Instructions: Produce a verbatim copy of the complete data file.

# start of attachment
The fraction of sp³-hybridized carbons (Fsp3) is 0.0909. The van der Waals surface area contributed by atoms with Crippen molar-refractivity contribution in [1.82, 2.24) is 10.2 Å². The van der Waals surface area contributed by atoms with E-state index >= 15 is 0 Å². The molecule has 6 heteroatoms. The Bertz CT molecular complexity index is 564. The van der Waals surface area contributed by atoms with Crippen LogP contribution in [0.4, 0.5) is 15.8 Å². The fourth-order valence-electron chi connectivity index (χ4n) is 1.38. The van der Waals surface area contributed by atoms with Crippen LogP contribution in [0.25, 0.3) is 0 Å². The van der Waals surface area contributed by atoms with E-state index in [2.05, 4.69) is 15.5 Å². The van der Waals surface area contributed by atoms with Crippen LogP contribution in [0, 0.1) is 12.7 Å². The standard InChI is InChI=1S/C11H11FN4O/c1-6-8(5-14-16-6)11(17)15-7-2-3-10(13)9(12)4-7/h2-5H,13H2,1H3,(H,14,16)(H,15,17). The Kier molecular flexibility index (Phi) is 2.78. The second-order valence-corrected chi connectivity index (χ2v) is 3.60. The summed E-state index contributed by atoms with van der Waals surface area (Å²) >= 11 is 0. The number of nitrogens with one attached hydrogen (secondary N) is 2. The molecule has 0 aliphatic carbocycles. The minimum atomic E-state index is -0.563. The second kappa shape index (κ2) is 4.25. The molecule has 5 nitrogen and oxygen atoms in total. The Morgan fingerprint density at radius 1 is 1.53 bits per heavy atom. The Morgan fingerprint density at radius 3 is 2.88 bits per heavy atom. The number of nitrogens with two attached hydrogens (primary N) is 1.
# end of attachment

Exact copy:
The fraction of sp³-hybridized carbons (Fsp3) is 0.0909. The van der Waals surface area contributed by atoms with Crippen molar-refractivity contribution in [1.82, 2.24) is 10.2 Å². The van der Waals surface area contributed by atoms with E-state index >= 15 is 0 Å². The molecule has 6 heteroatoms. The Bertz CT molecular complexity index is 564. The van der Waals surface area contributed by atoms with Crippen LogP contribution in [0.4, 0.5) is 15.8 Å². The fourth-order valence-electron chi connectivity index (χ4n) is 1.38. The van der Waals surface area contributed by atoms with Crippen LogP contribution in [0.25, 0.3) is 0 Å². The van der Waals surface area contributed by atoms with E-state index in [2.05, 4.69) is 15.5 Å². The van der Waals surface area contributed by atoms with Crippen LogP contribution in [0, 0.1) is 12.7 Å². The standard InChI is InChI=1S/C11H11FN4O/c1-6-8(5-14-16-6)11(17)15-7-2-3-10(13)9(12)4-7/h2-5H,13H2,1H3,(H,14,16)(H,15,17). The Kier molecular flexibility index (Phi) is 2.78. The second-order valence-corrected chi connectivity index (χ2v) is 3.60. The summed E-state index contributed by atoms with van der Waals surface area (Å²) >= 11 is 0. The number of nitrogens with one attached hydrogen (secondary N) is 2. The molecule has 0 aliphatic carbocycles. The minimum atomic E-state index is -0.563. The second kappa shape index (κ2) is 4.25. The molecule has 5 nitrogen and oxygen atoms in total. The Morgan fingerprint density at radius 1 is 1.53 bits per heavy atom. The Morgan fingerprint density at radius 3 is 2.88 bits per heavy atom. The number of nitrogens with two attached hydrogens (primary N) is 1.